But let us not act as if God owed us thanks. Let us act instead as if we were paying a debt.  For the matter truly is a debt, and all that we do is of a debt.  For if when we purchase slaves with our money, we wish them to live altogether for us; and for whatever they have, to have it for us, how much more must it be so with Him, Who brought us out of nothing into being; and Who, after this, bought us with His precious Blood, having paid such a price for us as no one would endure to pay even for his own son, and Who shed His own Blood for us?  If therefore we had ten thousand souls – even if we should lay them all down for Him – would this make an equal return?  By no means.  And why?  Because He did this owing us nothing; instead, the whole was a matter of grace.  But we, on the other hand, are debtors.  Being God Himself, He became a servant; and not being subject to death, He subjected Himself to death in the flesh.  We – if we do not voluntarily lay down our lives for Him now –  must by the law of nature must certainly lay them down later. The same is also true in the case of riches; if we do not bestow them on our fellow men now for His sake, we shall render them up from necessity at our end.  So it is also with humility. Although we are not willingly  humble for His sake, we shall be made humble by tribulations, by calamities, by over-ruling powers.  Do you see, therefore, how great is the grace!  Our Lord does all the work, making us humble by these things, and then He rewards us for the humility He has implanted in us.  Even though for our part, most of His work is rejected and does not bear fruit in us as it should. He hath not said, “What great things do the Martyrs do?  If they die not for Me, they certainly will die as other men do.”  Instead  He shows Himself much indebted to them because they voluntarily resign that which in the course of nature they were about to resign shortly against their will.  He hath not said, “What great thing do they, who give away their riches? Even against their will they will have to surrender them.” But He shows Himself much indebted to them, too, and is not ashamed to confess before all that He, the Master, is nourished by His slaves.   Therefore let us not be high-minded, but let us associate with the lowly, the despised, the rejected, that we may deal a great blow to that devilish pride and draw that much closer to the kingdom both in this life and that which is to come.  Amen.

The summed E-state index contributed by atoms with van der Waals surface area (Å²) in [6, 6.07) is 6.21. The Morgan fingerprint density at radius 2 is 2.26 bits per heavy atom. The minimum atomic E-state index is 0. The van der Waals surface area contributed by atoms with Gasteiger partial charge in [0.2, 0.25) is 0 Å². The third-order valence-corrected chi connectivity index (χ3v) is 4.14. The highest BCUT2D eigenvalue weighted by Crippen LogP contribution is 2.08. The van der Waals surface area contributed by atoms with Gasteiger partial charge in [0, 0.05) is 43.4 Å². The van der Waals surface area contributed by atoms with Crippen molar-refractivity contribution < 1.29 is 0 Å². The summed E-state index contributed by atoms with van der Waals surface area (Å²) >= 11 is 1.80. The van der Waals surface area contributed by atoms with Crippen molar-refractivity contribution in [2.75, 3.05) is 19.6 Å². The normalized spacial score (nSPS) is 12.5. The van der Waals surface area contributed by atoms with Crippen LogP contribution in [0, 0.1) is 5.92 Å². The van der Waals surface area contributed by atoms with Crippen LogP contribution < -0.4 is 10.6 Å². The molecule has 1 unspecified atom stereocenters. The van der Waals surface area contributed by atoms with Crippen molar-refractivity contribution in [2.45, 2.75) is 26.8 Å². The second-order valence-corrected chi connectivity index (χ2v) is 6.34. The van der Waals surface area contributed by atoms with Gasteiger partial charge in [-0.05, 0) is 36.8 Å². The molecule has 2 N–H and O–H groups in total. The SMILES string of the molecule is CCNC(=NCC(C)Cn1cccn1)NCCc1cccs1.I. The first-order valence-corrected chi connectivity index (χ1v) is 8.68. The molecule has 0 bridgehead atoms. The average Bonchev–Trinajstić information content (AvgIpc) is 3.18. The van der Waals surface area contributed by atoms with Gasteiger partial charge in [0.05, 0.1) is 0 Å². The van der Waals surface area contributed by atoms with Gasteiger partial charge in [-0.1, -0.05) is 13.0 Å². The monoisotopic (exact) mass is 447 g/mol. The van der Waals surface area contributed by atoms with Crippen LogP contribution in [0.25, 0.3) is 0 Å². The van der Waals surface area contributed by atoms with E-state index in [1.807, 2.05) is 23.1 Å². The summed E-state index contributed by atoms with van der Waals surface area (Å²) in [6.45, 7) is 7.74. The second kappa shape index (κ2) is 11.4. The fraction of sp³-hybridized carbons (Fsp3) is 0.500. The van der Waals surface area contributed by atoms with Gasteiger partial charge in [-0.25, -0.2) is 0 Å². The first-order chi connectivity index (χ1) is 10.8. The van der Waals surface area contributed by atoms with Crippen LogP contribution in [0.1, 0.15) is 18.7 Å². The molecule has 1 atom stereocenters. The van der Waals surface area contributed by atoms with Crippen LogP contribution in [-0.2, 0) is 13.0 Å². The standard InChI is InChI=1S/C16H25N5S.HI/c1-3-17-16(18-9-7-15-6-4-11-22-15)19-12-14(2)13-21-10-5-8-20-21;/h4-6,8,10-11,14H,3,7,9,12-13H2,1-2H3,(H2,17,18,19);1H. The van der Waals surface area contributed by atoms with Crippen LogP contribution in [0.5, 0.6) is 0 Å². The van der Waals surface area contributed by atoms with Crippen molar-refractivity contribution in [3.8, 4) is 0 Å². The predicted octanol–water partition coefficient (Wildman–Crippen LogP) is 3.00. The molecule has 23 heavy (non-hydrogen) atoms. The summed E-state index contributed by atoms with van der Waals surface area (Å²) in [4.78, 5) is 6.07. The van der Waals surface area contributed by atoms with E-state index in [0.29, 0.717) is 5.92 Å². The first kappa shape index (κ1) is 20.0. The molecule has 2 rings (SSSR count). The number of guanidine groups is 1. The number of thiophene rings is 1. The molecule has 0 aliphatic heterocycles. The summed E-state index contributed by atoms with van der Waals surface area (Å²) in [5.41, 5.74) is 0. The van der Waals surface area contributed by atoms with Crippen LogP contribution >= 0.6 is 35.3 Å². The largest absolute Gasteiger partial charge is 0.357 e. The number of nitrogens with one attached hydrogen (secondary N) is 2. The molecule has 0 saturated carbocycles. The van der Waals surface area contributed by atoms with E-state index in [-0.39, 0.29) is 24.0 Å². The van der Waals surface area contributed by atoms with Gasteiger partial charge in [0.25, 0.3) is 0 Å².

Continuing St. John Chrysostom

Continuing St. John Chrysostom

Here the sermon of St John Chrysostom dealing with the subject of humility is continued from the last post:

Let us beware therefore of saying anything good about ourselves, for this renders us both odious with men and abominable to God. For this reason, the greater the good works we do, the less let us say of ourselves; this being the way to reap the greatest glory both with men and with God. Or rather, not only glory from God, but a reward, yes, a great recompense. Therefore, do not demand a reward that you may receive a reward. Confess yourself to be saved by grace, that He may profess Himself a debtor to you; and not for your good works only, but also for such rightness of mind. For when we do good works, we have Him debtor for our good works only; but when we do not so much as think we have done any good work, then also for this disposition itself. It is even more for this disposition, than for the other things, so that this is equivalent to our good works. For should the humble disposition be absent, then the works shall appear to be great. For in the same way, we too, if we have servants, most approve them when, after having performed all their service with good will, they do not think they have done anything great. Therefore, if you would make your good deeds great, do not think them to be great, and then they will be great.

It was in this way that the centurion also said, “I am not fit that thou shouldest enter under my roof;” (Matt. 8:8) because of this, he became worthy, and was “marveled at” above all Jews. In this manner also Paul said, “I am not meet to be called an apostle;” (ICor. 15:9) because of this he became even first of all. So likewise John: “I am not meet to loose the latchet of His shoe;” (Matt. 3:11) because of this he was the “friend of the Bridegroom,” (John 3:29) and the hand which he affirmed to be unworthy to touch His shoes, this did Christ draw unto His own head. So Peter too said, “Depart from me, for I am a sinful man;” (Luke 5:8) because of this he became a foundation of the Church.